Kwame Nkrumah’s 40-year-old stolen diary returning to Ghana
A diary belonging to Ghana’s first President, Dr. Kwame Nkrumah, which dates from the mid-1960s, and has been at the centre of a long legal battle between an American businessman and an African scholar from Kenya, will soon be returning home.
An American, New York businessman Robert Shulman is battling Vincent Mbirika, a Kenyan-born, New York-based scholar and amateur investigator, who doggedly tracked down and succeeded in retrieving the diary from the American who had it in his possession for many years.
The Kenyan, who describes himself as Africa’s “Indiana Jones” has convinced the Eastern District Court of Pennsylvania in the US that the diary rightly belongs to Ghana and to the Nkrumah family and should be returned to Africa.
The judge ruled that the diary, which offers a rare look into the public and personal life of the great Pan-Africanist, was among the possessions of Dr Nkrumah when he died in Romania in 1972. The judge has ordered that the diary should be handed over to the Ghanaian ambassador in Washington for onward conveyance to Ghana.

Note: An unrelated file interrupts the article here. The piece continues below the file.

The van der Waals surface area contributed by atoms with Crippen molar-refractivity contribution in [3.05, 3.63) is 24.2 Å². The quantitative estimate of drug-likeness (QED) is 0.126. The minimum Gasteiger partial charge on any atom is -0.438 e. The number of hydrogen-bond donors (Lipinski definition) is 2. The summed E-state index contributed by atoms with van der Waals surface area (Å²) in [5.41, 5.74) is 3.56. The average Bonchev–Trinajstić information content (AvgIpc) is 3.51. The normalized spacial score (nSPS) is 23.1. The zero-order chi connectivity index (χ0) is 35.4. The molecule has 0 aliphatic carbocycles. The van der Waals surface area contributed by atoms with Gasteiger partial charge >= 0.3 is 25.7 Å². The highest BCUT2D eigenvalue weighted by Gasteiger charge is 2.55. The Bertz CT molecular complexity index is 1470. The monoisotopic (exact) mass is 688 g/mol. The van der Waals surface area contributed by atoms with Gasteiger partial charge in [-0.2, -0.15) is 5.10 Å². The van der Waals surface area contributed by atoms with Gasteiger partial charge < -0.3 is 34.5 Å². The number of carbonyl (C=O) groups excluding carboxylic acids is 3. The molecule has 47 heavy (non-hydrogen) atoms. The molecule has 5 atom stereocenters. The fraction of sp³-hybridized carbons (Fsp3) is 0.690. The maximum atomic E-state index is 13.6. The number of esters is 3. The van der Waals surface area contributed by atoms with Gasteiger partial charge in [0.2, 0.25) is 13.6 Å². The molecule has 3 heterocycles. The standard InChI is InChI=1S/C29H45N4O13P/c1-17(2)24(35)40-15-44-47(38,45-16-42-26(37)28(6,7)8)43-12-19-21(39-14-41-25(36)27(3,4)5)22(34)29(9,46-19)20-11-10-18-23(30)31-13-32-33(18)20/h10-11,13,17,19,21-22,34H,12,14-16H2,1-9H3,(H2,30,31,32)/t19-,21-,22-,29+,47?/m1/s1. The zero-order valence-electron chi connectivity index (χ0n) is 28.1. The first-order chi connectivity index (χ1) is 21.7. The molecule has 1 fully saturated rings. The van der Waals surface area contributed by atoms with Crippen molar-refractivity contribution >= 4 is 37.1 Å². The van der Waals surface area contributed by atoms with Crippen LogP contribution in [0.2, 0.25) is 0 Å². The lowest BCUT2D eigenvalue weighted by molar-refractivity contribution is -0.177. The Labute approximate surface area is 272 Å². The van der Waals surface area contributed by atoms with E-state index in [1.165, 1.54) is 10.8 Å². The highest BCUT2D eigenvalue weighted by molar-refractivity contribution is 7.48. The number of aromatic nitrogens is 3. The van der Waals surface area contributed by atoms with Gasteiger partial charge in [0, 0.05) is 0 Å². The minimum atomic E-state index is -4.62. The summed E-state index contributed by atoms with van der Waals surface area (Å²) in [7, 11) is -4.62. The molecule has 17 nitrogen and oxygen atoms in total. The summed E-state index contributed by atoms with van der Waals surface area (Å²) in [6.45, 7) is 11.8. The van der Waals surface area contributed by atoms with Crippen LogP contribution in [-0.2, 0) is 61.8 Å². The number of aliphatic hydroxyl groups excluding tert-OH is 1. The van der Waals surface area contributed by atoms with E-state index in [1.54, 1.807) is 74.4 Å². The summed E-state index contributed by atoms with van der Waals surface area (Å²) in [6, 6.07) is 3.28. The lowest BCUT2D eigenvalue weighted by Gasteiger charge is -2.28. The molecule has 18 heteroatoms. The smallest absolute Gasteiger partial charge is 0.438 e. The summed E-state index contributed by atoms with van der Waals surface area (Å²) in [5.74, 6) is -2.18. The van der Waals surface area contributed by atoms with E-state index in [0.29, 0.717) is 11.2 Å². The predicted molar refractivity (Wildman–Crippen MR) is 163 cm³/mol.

Mbirika invited Sadick Abubakar, a Ghanaian living in Washington and a director of the United African Congress, a US advocacy group for African expatriates, to help in contacting Nkrumah’s relatives back home to provide the necessary backings.
The diary has travelled around the world over the last 40 years from Ghana to Guinea to Romania and America. Shulman has been keeping the diary for many years now and with the latest ruling Ghanaians will now have a feel of what their founding father wrote about his career.
The diary entries start from the mid-1960s, when the Osagyefo was president, and run to the late 1960s when he had been deposed and was living in exile in Guinea as a guest of President Sekou Toure.
One entry, from 1966, the year Nkrumah was ousted by the military, mentions the purchase of military equipment from the Soviet Union. In another entry, from 1968, when Nkrumah was living in Guinea, the former president instructs his wife, Fathia, to “take care” of their children – Gamal Gorkeh, Sekou, and Samia (who is now an MP in Ghana and chairperson of the Convention People’s Party founded by her father).
Possibly the most compelling entry in the diary (which is about the size of a small paperback and has a bookmark with the colours of Ghana’s flag stuffed in its pages), is one where Nkrumah, who had been Ghana’s head of state since independence from Britain in 1957, reflects on the abrupt end of his presidency. It makes clear that Nkrumah was worried about Ghana and Africa’s future. He wrote: “Things will not go well for Ghana” and said his “vision” for Ghana would now be “lost”.